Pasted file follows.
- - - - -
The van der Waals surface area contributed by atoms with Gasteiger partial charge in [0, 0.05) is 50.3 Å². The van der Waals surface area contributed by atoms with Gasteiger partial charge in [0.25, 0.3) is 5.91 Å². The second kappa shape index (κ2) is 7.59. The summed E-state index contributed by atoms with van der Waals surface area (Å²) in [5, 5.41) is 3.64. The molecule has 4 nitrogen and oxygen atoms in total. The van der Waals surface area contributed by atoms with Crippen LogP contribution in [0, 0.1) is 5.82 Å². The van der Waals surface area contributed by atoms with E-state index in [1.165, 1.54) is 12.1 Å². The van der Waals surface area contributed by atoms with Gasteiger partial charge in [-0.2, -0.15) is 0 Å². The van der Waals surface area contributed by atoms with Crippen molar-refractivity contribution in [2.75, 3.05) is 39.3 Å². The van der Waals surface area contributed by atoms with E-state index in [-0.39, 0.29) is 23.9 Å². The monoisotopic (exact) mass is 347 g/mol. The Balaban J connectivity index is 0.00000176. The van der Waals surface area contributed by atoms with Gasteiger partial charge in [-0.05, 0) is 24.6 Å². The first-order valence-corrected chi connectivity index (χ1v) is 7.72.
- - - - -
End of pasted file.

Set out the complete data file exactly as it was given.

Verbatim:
The van der Waals surface area contributed by atoms with Gasteiger partial charge in [0, 0.05) is 50.3 Å². The van der Waals surface area contributed by atoms with Gasteiger partial charge in [0.25, 0.3) is 5.91 Å². The second kappa shape index (κ2) is 7.59. The summed E-state index contributed by atoms with van der Waals surface area (Å²) in [5, 5.41) is 3.64. The molecule has 4 nitrogen and oxygen atoms in total. The van der Waals surface area contributed by atoms with Crippen LogP contribution in [0, 0.1) is 5.82 Å². The van der Waals surface area contributed by atoms with E-state index in [1.165, 1.54) is 12.1 Å². The van der Waals surface area contributed by atoms with Gasteiger partial charge in [-0.2, -0.15) is 0 Å². The van der Waals surface area contributed by atoms with Crippen molar-refractivity contribution in [2.75, 3.05) is 39.3 Å². The van der Waals surface area contributed by atoms with E-state index in [-0.39, 0.29) is 23.9 Å². The monoisotopic (exact) mass is 347 g/mol. The Balaban J connectivity index is 0.00000176. The van der Waals surface area contributed by atoms with Gasteiger partial charge in [-0.05, 0) is 24.6 Å². The first-order valence-corrected chi connectivity index (χ1v) is 7.72.